Skip links

Prenatal Screening (NIPs TEST)

Non-invasive prenatal screening (N.I.PS test) has been available to Australian women through their Private Obstetrician for more than three years and has revolutionised the way to screen for conditions such as Down’s Syndrome.  The test was initially processed in California for a fee of nearly $2000 per sample.  Now the test is completely processed here using the same advanced the technology with results available usually within five days for approximately $450.

NIPS is one of the most complex technological and accurate tests in medicine currently.  It involves a blood sample from the mother after 10 weeks gestation after a previous ultrasound to confirm the number and viability of the fetus. The mothers blood contains cell free DNA from both herself (the majority) and the baby’s placenta.  The DNA is floating freely in the blood from a process of natural cell rupture.  Approximately 3-10% of the free DNA belongs to the fetal placental origin.  This fetal DNA is smaller in size and can be separated by complex scientific equipment for analysis. NIPs testing for Downs Syndrome and other related genetic abnormalities involves a volume based analysis of the ratios of the 23 different types of human DNA pieces and the sex chromosomes X and Y.  The test will therefore also report accurately the sex of the fetus from 10 weeks gestation!  A triple copy of number 21 Chromosome results in Downs Syndrome. The NIPS test will detect more than 99% of Down’s Syndrome affected fetuses, and have similar sensitivity for other genetic conditions it currently screens for, including Edwards Syndrome and Patau’s Syndrome.  It will detect many other DNA quantitative abnormalities, but does not currently screen for other well-known conditions such as Haemophilia, Cystic Fibrosis or Fragile X Syndrome.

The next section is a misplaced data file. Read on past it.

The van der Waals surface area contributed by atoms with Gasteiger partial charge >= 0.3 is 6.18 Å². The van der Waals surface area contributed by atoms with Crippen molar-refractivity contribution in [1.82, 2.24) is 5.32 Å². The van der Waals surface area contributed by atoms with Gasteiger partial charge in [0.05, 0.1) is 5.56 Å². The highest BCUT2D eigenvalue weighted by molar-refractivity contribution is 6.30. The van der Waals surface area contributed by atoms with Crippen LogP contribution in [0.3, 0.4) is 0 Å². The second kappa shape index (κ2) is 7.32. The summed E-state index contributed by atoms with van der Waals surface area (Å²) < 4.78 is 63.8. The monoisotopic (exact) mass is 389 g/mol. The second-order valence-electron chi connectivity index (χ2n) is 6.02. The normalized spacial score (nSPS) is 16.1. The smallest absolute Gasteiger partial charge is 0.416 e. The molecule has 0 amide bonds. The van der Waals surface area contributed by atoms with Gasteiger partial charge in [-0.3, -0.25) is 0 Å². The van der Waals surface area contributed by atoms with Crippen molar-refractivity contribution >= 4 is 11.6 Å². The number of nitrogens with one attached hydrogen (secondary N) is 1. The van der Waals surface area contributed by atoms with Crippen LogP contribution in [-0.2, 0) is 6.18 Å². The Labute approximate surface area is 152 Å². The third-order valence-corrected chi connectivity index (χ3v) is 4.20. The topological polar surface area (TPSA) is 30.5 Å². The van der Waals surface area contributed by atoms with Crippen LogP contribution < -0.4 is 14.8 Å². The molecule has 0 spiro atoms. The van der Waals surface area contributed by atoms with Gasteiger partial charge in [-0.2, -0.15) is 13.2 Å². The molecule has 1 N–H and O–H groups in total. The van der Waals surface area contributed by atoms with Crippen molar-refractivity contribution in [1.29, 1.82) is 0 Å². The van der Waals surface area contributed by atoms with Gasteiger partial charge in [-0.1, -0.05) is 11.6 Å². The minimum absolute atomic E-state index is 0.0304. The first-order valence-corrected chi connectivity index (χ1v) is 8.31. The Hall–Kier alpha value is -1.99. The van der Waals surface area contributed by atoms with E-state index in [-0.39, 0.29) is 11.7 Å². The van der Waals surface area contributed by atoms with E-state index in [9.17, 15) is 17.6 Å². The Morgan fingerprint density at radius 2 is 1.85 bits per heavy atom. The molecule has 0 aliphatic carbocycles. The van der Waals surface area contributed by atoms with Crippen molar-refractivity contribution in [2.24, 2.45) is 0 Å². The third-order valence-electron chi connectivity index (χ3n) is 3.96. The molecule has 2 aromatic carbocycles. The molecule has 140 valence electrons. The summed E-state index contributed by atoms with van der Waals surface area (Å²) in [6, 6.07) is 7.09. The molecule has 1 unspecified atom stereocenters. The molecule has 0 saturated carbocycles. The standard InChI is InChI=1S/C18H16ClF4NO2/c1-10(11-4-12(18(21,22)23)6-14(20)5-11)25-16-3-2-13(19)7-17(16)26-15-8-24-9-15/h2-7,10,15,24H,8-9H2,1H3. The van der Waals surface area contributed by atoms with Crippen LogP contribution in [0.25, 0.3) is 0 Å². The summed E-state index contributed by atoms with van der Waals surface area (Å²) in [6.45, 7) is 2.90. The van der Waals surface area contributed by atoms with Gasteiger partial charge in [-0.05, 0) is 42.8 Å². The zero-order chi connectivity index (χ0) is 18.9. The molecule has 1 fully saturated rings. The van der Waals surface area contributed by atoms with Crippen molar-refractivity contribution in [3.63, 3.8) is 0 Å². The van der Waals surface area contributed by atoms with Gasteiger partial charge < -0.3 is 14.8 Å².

Screening for Down’s syndrome for the previous 15 years has been performed by a risk assessment method.  This involves two biochemical markers in the blood being measured at 10 weeks gestation, the age and past history of the mother, and the ultrasound measurement of the fetal neck fat thickness at 12 weeks gestation.  This is reported as a result such as 1:1500 chance of Down’s Syndrome.  The biochemical risk assessment detects 93-95% of Down’s syndrome.  Comparing the biochemical test to the new NIP’s test leads to the finding that the NIPs test is superior in the detection of Down’s Syndrome and only marginally less sensitive than the invasive amniocentesis which is still available as a test for confirmation.

Occasionally the NIPs test cannot be utilized because of a demised twin being present which contaminates the DNA in the mother’s blood.  However, it can be utilized in twin pregnancy, IVF pregnancy and donor egg or sperm pregnancy.

Results return to my office from the laboratory daily and my midwives will call you with results and ask you whether you wish to know the sex of the baby.  This has been an exciting new development in caring for couples in their journey to establishing their family.  If you have more queries, please call my office and talk to my midwives who will be more than happy to assist.


Prenatal Screening